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Facts about the LSAT

Written by Frank X.J. Homer, University of Scranton
Copyright © 2000 Northeast Association of Pre-Law Advisors.
All rights reserved. Revised: April 5 , 2001.

Facts About the LSAT

The LSAT is a five-section, multiple-choice, standard-scored "aptitude" test, followed by a 30-minute writing sample. Taking the test requires 3 hours and 25 minutes, not including rest breaks and the time needed for the distribution and collection of test materials, as well as other test center procedures.

The five multiple-choice sections, containing a total of about 120-130 questions, are separately timed at 35 minutes apiece, with a brief (usually 10-15 minutes) break in between the third and fourth sections. There are three different question-types:

Reading Comprehension--Typically, a section of this type will include about 26-28 questions, arranged into four sets, each containing a passage followed by 6-8 questions.

Analytical Reasoning--Also called Logic Games of the "matrix" type, they typically come in sections containing approximately 24 questions, arranged in four sets of analytical problems or "setups" with 5-7 questions apiece.

Logical Thinking--Typically, a section of this type will include around 24-26 questions that are not for the most part grouped into sets.

One section of both Reading Comprehension and Analytical Reasoning and two sections of Logical Reasoning questions are used to produce your LSAT score; a non-scored section, that can be of any type, is included in each test but cannot be identified as such while you are taking the test.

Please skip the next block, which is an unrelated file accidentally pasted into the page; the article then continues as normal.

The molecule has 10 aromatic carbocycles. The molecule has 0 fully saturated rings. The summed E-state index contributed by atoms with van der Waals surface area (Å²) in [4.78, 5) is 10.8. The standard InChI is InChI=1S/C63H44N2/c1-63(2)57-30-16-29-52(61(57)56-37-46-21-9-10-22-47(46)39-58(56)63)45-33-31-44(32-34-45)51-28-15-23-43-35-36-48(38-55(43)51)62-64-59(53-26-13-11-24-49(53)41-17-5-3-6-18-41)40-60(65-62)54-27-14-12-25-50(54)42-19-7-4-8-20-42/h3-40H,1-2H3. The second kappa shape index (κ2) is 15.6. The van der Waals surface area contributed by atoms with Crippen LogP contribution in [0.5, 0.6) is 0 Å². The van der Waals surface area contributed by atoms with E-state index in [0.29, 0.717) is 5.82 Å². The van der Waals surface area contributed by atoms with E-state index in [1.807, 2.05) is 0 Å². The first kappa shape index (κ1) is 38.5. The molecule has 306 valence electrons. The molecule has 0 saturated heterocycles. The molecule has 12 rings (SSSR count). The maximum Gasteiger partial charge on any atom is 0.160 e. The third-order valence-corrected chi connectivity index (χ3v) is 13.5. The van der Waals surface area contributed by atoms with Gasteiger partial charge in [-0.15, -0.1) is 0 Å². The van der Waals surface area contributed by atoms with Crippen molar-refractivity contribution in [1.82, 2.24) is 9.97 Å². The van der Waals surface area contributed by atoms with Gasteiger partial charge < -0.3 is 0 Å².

The LSAT score is a three-digit number ranging from 120 to 180, determined by the number of correct answers on the four scored sections, generally covering a total of about 96-104 questions.

LSAT scores are not absolutes: a 180 does not necessarily mean that every question is answered correctly (you could have as many as 2-3 incorrect answers on the four scored sections and still have a score of 180), nor does a 120 necessarily mean you answered every question incorrectly. Generally, you will need approximately 15-17 correct answers before your score moves above a 120. Once you reach that "threshold," each additional correct answer will help raise your score with, roughly speaking, about two points gained for every three additional correct answers.

While the four scored sections used for each administration of the LSAT are most likely to be the same for each test at every test center, there are different editions in which the non-scored section is not the same and the order in which the scored sections appear will vary. After the five-section, multiple choice test has been administered, and after a second short (c. 5 minutes) break, the writing sample will be administered. The writing sample is unscored; however, copies of your sample will be sent to each law school to which you apply.